Field Courses

The best way to learn geology is in the field.  Recently, I was one of several leaders on our upper level field course to New Zealand.  My first year on the trip and excitingly, the first year the trip did both the North and South Island.  As faculty, we got to go a couple days early for a pre-trip to scout out the South Island (the new part of the trip for our group)- and what a success!!


DSC_0030.jpgWe successfully located a marine sediment limestone outcrop (pictured above!; all those microscopic plankton floating around in the ocean can make for some impressive rocks given lots and lots of time!) that was deposited during the Paleocene and Eocene (many many million years ago).  Known as the Amuri Limestone, this particular feature has many outcrops along New Zealand’s south Island.  Near the transition between the Paleocene and Eocene was an interesting period in Earth’s climate history known as the PETM or Paleocene-Eocene Thermal Maximum. Scientists are particularly interested in this time period because of a large release of CO2 on very short (geologically!) timescales- potentially having implications on predictions for what the much much faster modern CO2 release from humans may mean in terms of climate.  The PETM was characterized by a warmer Earth, even the deep ocean was several degrees warmer than present!

We also successfully found access to the K-T boundary! For my non-geology readers, this is exciting for many reasons.  1) The K-T boundary occurred ~65 million years ago, thats a long time.  Its very hard to find outcrops that old.  Only about 3 easily accessible outcrops from the K-T exist.  2) The K-T boundary was one of Earth’s great extinction events- the one that killed off the dinosaurs (not to mention most other life) and 3) the extinction event was caused my a large meteor slamming into Earth, slamming into Earth near the Yukatan peninsula to be more exact.   How often do you get the opportunity to touch that much biological/chemical and geological history all at once?IMG_0588.JPG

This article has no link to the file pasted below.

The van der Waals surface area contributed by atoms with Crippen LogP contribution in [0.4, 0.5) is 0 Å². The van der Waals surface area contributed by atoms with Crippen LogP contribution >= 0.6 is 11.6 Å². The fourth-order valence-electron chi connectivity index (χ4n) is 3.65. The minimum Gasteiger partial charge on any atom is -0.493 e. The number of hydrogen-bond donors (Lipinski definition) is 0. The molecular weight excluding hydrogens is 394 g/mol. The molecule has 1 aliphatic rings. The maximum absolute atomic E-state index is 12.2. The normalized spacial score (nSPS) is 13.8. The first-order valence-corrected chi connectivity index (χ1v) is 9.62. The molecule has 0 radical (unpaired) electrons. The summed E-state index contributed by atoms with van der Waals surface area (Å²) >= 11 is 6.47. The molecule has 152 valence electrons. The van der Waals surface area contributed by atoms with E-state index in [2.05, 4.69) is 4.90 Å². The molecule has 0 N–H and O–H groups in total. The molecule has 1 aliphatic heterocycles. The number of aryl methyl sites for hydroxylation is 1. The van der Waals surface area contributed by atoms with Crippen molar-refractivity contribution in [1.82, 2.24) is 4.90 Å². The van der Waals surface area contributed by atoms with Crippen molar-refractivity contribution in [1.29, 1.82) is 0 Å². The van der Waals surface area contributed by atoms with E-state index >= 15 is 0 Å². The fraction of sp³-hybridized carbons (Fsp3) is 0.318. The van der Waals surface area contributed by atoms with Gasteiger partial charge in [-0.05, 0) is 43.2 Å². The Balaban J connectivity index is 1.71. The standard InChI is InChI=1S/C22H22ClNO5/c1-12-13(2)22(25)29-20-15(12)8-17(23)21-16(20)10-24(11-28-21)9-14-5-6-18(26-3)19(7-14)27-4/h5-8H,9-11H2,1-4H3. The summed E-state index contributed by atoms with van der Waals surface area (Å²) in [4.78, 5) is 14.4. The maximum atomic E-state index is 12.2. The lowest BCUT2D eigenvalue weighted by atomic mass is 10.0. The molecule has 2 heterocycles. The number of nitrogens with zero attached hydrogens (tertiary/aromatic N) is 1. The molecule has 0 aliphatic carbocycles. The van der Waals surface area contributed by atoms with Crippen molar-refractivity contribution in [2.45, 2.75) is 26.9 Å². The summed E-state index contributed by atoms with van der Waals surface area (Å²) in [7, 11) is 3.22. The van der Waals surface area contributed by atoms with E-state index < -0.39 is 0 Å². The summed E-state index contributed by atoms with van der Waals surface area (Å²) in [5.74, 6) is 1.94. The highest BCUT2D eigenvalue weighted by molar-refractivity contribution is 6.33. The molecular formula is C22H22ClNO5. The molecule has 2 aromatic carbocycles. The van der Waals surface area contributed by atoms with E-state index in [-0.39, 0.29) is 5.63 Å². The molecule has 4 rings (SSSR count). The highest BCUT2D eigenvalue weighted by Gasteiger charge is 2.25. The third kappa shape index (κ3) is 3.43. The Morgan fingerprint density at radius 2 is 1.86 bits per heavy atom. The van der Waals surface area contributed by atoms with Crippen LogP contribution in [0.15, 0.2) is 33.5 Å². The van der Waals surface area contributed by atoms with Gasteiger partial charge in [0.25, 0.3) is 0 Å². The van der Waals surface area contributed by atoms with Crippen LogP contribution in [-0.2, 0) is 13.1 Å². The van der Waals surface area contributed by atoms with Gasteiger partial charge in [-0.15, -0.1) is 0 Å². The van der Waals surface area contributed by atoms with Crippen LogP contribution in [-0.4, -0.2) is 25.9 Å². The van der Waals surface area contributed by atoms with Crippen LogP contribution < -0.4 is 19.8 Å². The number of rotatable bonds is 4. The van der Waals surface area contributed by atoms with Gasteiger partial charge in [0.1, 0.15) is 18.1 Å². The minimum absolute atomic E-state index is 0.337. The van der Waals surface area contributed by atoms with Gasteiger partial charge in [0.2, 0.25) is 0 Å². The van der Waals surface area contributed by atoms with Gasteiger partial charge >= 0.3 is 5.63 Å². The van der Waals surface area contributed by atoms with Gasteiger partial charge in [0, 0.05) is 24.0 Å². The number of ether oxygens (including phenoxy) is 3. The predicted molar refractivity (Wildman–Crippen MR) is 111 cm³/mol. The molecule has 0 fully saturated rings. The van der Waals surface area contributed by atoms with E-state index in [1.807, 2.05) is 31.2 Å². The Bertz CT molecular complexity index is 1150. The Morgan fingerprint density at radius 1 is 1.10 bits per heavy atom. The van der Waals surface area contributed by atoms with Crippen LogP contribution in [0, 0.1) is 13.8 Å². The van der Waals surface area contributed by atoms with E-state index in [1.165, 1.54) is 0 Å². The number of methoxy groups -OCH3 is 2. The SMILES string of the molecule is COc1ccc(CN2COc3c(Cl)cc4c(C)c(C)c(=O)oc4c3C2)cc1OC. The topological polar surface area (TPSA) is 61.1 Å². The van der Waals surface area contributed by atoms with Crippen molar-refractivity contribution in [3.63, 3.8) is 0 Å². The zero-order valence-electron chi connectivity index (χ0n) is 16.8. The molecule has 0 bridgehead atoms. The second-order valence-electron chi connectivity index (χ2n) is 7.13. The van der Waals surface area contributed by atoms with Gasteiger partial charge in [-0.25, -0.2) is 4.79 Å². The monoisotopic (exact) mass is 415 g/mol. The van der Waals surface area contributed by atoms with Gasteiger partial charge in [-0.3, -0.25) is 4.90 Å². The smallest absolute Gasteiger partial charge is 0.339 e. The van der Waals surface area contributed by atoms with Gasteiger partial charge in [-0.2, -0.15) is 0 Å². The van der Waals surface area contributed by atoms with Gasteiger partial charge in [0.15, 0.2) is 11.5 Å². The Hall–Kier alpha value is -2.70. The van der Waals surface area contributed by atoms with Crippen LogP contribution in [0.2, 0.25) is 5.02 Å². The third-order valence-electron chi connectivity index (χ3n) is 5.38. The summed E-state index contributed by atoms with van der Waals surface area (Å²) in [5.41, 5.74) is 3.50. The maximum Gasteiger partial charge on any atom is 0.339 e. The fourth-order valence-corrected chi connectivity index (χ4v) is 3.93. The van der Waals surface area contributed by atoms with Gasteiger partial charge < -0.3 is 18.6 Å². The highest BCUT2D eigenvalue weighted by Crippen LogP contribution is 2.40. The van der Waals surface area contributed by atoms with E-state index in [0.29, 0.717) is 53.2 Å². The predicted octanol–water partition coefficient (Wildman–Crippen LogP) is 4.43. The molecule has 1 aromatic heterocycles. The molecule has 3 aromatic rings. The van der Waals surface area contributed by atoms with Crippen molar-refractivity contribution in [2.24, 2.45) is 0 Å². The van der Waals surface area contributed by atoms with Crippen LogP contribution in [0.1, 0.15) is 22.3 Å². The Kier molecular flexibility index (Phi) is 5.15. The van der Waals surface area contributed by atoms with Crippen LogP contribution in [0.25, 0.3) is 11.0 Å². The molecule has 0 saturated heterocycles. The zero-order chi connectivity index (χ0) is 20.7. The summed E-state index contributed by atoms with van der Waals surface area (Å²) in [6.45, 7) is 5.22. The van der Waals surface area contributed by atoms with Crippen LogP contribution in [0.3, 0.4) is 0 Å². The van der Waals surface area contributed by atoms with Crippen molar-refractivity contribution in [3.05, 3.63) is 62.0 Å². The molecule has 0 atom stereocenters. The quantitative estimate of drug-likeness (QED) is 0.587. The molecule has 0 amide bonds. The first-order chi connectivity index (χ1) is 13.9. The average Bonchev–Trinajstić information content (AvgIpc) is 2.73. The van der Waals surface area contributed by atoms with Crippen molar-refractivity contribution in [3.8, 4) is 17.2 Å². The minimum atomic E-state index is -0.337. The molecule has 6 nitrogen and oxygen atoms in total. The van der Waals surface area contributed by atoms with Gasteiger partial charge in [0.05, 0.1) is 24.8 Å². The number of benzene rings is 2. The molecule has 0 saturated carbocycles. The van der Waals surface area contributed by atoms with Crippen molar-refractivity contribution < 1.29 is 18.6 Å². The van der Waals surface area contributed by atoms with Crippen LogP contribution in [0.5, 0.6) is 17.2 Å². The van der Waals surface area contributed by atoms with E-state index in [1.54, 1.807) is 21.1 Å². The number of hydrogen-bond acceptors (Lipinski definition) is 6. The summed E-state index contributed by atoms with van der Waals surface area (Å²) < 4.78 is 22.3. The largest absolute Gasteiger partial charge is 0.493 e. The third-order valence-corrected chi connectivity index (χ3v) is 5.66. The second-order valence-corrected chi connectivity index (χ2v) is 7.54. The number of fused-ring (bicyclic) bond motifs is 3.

We also scouted the glacial features around Mt Cook (Aoraki) before picking up the students and starting their trip with a couple of days in the Aoraki region.  A highlight was the Tasman Glacier, which is retreating rapidly.  No glacial lake was associated with the Tasman prior to the 1980s, now there is a large enough lake to take speed boats on (Look close to see the boat in the image below).  The boat tours allow you to get up close to the icebergs calving off the Tasman glacier and bring you the the foot of the glacier.  The guides have to adjust daily to account for new ice bergs and rolling risks!  Remember only about 10% of an ice berg is visible above the surface of the water!  That other 90% is pretty threatening to a small boat if the berg starts to roll!


And then to Christchurch, to see the ongoing challenges they face in recovering from the 2011 earthquake that devastated the city. Shown below are shipping container containment walls visible throughout the area around Christchurch to try to prevent debris from landslides and on going quakes (we missed another large quake by only about a week) from taking out the roads.IMG_0505.JPG

And geology trip to New Zealand would be complete without the North Island, and a hike across the Tongariro Crossing!  Welcome to middle earth, and a new appreciation of just how much effort is involved in crossing it!  My phone claims I did about 200 flights of stairs that day, and I believe it.  An all day adventure, the crossing takes you through some spectacular volcanic landscapes, and if you have the time (and not a large group) you can take a detour up to the summit of Mt Doom (Mt Ngauruhoe).  Later on in the crossing you see the red crater (last photo below), the emerald lakes (first photo below), and the crater from the 2012 (!!! still very active!!!) eruption.




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